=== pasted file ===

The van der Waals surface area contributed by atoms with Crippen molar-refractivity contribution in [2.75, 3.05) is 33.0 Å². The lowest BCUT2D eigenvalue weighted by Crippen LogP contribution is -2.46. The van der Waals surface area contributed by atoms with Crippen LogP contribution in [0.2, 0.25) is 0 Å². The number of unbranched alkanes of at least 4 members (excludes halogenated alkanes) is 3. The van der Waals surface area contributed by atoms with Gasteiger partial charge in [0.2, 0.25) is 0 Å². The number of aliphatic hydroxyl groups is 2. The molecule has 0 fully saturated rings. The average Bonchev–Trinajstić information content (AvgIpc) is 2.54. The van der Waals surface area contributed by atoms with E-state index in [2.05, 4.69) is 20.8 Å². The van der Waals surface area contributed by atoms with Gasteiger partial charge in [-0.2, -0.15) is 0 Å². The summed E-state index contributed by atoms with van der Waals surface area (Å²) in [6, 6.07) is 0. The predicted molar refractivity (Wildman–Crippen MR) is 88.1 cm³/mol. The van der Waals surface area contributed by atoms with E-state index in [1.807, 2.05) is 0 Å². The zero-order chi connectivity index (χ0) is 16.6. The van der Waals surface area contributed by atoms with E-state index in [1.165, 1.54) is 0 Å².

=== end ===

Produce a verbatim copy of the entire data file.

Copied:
The van der Waals surface area contributed by atoms with Crippen molar-refractivity contribution in [2.75, 3.05) is 33.0 Å². The lowest BCUT2D eigenvalue weighted by Crippen LogP contribution is -2.46. The van der Waals surface area contributed by atoms with Crippen LogP contribution in [0.2, 0.25) is 0 Å². The number of unbranched alkanes of at least 4 members (excludes halogenated alkanes) is 3. The van der Waals surface area contributed by atoms with Gasteiger partial charge in [0.2, 0.25) is 0 Å². The number of aliphatic hydroxyl groups is 2. The molecule has 0 fully saturated rings. The average Bonchev–Trinajstić information content (AvgIpc) is 2.54. The van der Waals surface area contributed by atoms with E-state index in [2.05, 4.69) is 20.8 Å². The van der Waals surface area contributed by atoms with Gasteiger partial charge in [-0.2, -0.15) is 0 Å². The summed E-state index contributed by atoms with van der Waals surface area (Å²) in [6, 6.07) is 0. The predicted molar refractivity (Wildman–Crippen MR) is 88.1 cm³/mol. The van der Waals surface area contributed by atoms with E-state index in [1.807, 2.05) is 0 Å². The zero-order chi connectivity index (χ0) is 16.6. The van der Waals surface area contributed by atoms with E-state index in [1.165, 1.54) is 0 Å².